Letter from Birmingham Jail
Martin Luther King wrote the letter on the 16th of April in 1963. He was responding to his fellow clergymen after they called him unwise and untimely. King was arrested for his civil disobedience in the protests and marches that he led. Martin Luther King's audience in the letter were the clergymen who are men of religion. Therefore King alludes to religious figures in order to appeal to the clergymen. He speaks in a respectful tone so they believe that he is a civil man and does not mean to offend them. In response to the clergymen's first claim that King is a an extremist, he uses allusions that appeal to the clergymen as well as anaphora and a rhetorical question. He refutes the claim that he is a lawbreaker by allding to religious figures and human rights. The clergymen also claim that King's actions are untimely. Martin Luther King responds to this with charged words and anaphora that are meant to refute their claim.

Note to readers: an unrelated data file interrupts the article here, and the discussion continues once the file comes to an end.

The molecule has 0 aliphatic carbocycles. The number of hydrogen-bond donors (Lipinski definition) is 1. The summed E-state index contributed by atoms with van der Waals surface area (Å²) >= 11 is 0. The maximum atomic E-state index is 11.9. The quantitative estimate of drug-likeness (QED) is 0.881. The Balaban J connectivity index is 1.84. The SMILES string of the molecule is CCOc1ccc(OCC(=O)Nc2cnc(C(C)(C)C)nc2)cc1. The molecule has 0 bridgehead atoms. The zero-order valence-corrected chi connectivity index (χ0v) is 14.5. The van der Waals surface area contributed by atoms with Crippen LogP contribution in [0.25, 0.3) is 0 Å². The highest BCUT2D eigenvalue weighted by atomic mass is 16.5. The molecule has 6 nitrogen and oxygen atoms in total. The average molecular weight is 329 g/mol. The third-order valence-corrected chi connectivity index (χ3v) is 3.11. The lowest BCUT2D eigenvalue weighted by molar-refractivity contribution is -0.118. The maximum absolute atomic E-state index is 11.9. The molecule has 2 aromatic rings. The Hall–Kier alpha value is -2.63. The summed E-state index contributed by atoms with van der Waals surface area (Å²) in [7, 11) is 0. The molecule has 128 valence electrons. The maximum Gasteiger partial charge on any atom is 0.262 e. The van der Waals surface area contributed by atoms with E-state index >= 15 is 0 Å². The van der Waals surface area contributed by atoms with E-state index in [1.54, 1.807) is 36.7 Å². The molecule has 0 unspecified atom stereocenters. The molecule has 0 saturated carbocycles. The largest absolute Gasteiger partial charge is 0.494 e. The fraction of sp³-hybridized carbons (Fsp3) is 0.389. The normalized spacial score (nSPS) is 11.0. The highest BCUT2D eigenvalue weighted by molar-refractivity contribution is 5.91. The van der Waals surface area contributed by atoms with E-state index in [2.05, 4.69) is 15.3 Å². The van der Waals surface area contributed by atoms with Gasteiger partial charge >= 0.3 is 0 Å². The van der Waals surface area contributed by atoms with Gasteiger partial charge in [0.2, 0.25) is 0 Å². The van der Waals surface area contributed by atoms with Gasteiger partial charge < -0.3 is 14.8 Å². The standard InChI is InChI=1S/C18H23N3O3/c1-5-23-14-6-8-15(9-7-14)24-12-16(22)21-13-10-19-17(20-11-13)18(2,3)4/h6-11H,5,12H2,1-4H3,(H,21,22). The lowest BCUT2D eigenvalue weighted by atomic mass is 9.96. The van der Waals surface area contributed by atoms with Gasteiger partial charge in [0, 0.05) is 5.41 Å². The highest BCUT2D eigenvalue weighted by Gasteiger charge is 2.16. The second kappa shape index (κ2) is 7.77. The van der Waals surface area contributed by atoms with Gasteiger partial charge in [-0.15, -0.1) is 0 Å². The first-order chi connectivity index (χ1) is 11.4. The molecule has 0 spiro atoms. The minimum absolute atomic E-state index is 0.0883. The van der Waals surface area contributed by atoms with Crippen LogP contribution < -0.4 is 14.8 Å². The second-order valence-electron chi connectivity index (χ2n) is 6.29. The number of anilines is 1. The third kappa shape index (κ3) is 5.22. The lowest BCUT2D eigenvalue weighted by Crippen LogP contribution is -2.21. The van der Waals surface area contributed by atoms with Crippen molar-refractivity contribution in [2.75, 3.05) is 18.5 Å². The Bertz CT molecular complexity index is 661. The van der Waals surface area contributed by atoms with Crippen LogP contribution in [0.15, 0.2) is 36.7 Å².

In response to the claim that he is an extremist Martin Luther King uses allusions and compares himself to religious extremists and shows that extremism is not exclusively negative to appeal to the clergymen's religious values and to prove that he is a positive extremist. When King claims, “was not Jesus an extremist for love... was not Amos an extremist for justice,” he is making an allusion to religious figures who fought for the greater good. This comparison appeals to the clergymen because he uses allusions they can relate to and also uses anaphora to stress the importance of his point. Another response to their claim King makes is “Will we be extremists for hate of for love?,” which proves that it is not necessarily negative to be an extremist. In asking this, Martin Luther King uses a rhetorical question to make the clergymen reconsider their claim and their definition of an extremist. King effectively counters his audience's accusations about extremists with...